Unfortunately, it’s much more serious than that, for the fiscal crisis now manifesting itself in sky-high sovereign bond yields is just part of an ongoing and European-wide banking crisis.
Let’s for the moment forget the bit of the crisis that grabs all the headlines right now – the meltdown in the periphery’s public finances – and instead focus on what’s happening in the banking system. Here we are seeing a continued "run" on the banks of vulnerable countries not unlike that which befell the UK at the height of the credit crunch.
This is an entirely rational response by depositors. Any country condemned to years of austerity and economic contraction is likely to experience a massive bad debt problem in its domestic lending, rendering much of the banking system insolvent.
On top of that, there’s the risk of sovereign debt default and/or enforced departure from the euro and consequent steep currency depreciation. No one in their right mind would keep their money in a Greek or Irish bank right now.
Fear of capital controls and/or the re-establishment of national currencies to stem the outflow and restore competitiveness has naturally served to exaggerate the phenomenon. The mentality is fast becoming one of get out now while you still can. It scarcely needs saying that the moment capital controls are imposed, it’s game over. The country that does so is effectively out of the euro.
With high dependence on foreign funding, the Irish banking system is particularly vulnerable to this capital flight. As deposits flee the country, the banks are forced back on to the lender-of-last-resort facilities operated by their central banks.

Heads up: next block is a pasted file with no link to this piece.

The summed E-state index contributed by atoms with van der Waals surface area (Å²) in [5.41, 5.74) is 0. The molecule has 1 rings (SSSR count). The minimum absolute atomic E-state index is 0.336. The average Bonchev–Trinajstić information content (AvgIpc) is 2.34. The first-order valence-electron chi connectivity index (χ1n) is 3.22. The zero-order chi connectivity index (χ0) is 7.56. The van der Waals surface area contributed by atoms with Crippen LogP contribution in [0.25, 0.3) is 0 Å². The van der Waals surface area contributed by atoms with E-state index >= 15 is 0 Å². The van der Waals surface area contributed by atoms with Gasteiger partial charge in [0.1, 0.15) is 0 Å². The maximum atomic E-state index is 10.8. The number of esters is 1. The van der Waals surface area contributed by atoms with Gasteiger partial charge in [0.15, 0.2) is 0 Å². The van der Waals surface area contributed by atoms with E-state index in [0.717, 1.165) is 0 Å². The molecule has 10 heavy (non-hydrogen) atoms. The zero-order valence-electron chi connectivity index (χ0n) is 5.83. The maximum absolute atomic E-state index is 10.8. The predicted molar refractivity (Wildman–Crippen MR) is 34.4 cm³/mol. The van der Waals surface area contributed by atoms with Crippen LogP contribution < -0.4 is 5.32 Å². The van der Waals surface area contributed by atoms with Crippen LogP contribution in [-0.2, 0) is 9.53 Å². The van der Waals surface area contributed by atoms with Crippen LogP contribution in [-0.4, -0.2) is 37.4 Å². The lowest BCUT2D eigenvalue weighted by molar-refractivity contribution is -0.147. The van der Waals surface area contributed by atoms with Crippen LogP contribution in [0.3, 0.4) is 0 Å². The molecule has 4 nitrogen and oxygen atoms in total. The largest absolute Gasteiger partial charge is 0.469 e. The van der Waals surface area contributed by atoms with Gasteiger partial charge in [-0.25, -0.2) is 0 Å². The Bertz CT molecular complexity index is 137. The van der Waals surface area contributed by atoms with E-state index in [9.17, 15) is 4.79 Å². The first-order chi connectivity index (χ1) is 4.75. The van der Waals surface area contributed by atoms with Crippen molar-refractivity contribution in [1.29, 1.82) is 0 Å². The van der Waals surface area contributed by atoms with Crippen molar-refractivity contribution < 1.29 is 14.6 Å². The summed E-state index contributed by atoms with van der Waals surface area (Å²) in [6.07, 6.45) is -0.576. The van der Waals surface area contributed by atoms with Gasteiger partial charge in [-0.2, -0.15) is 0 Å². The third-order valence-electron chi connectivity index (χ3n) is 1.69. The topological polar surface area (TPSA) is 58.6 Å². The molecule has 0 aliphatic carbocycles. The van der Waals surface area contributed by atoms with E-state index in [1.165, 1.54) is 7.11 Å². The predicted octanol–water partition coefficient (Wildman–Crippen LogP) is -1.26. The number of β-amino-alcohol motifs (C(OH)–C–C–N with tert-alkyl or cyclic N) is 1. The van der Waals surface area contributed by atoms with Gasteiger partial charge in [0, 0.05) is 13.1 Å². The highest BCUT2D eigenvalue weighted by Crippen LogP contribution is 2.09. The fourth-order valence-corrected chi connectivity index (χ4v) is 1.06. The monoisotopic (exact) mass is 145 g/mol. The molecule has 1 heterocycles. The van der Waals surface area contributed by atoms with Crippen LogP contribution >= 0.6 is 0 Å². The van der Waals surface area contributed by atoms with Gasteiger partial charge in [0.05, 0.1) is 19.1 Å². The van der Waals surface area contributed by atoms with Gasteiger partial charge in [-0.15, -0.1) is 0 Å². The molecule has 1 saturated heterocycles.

These central banks will in turn use the collateral to borrow from other eurozone central banks, the chief lender being the Bundesbank.
The whole system has become hopelessly enmeshed. It’s almost impossible to disentangle it in a cost-free way. Greece, Ireland and Portugal are one thing, but if they are joined by Spain, then that’s a different story.
At that point, the proportion of GDP accounted for by the troubled periphery rises to 26pc, and you might want to think seriously about getting your money out of the German banking system, too.
In so far as it is possible to discern a rationale behind repeated sovereign debt bail-outs, it seems to be that of buying time.
This time can be used by the banking system to rebuild solvency through earnings retention and, where necessary, recapitalisation. Yet so far, it’s failed to correct the underlying problem in the European periphery, which is one of excessive external indebtedness, both public as well as private.
Unfortunately, the current account imbalances that feed this indebtedness remain as large as ever. Without the natural stabiliser of currency adjustment, there’s nothing to relieve them other than years of grinding deflation.
There are only two ways this can end. Either the surplus core has to accept that it must continue to bail out the periphery on a virtually permanent basis – a transfer union – or the single currency must lose its outer fringe.
Both solutions carry significant cost to the core, the first through gift aid, the second through the crystalisation of bad debt.
It’s a stark choice, but markets seem determined to bring matters to a head.
Telegraph Media Group Limited